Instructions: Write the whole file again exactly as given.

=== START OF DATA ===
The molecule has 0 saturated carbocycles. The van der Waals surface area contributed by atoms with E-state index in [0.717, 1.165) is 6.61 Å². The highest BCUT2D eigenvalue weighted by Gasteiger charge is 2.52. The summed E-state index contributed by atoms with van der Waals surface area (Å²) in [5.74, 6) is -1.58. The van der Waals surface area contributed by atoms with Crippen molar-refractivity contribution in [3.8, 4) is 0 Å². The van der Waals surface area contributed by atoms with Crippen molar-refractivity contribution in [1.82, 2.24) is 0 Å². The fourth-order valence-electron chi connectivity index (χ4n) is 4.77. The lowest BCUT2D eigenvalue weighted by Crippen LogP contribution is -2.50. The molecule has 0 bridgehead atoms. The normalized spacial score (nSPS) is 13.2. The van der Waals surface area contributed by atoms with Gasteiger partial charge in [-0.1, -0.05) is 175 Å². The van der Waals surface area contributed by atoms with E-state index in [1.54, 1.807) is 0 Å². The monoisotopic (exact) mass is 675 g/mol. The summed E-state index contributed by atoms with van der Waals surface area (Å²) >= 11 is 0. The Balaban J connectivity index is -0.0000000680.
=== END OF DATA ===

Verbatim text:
The molecule has 0 saturated carbocycles. The van der Waals surface area contributed by atoms with E-state index in [0.717, 1.165) is 6.61 Å². The highest BCUT2D eigenvalue weighted by Gasteiger charge is 2.52. The summed E-state index contributed by atoms with van der Waals surface area (Å²) in [5.74, 6) is -1.58. The van der Waals surface area contributed by atoms with Crippen molar-refractivity contribution in [3.8, 4) is 0 Å². The van der Waals surface area contributed by atoms with Crippen molar-refractivity contribution in [1.82, 2.24) is 0 Å². The fourth-order valence-electron chi connectivity index (χ4n) is 4.77. The lowest BCUT2D eigenvalue weighted by Crippen LogP contribution is -2.50. The molecule has 0 bridgehead atoms. The normalized spacial score (nSPS) is 13.2. The van der Waals surface area contributed by atoms with Gasteiger partial charge in [-0.1, -0.05) is 175 Å². The van der Waals surface area contributed by atoms with E-state index in [1.54, 1.807) is 0 Å². The monoisotopic (exact) mass is 675 g/mol. The summed E-state index contributed by atoms with van der Waals surface area (Å²) >= 11 is 0. The Balaban J connectivity index is -0.0000000680.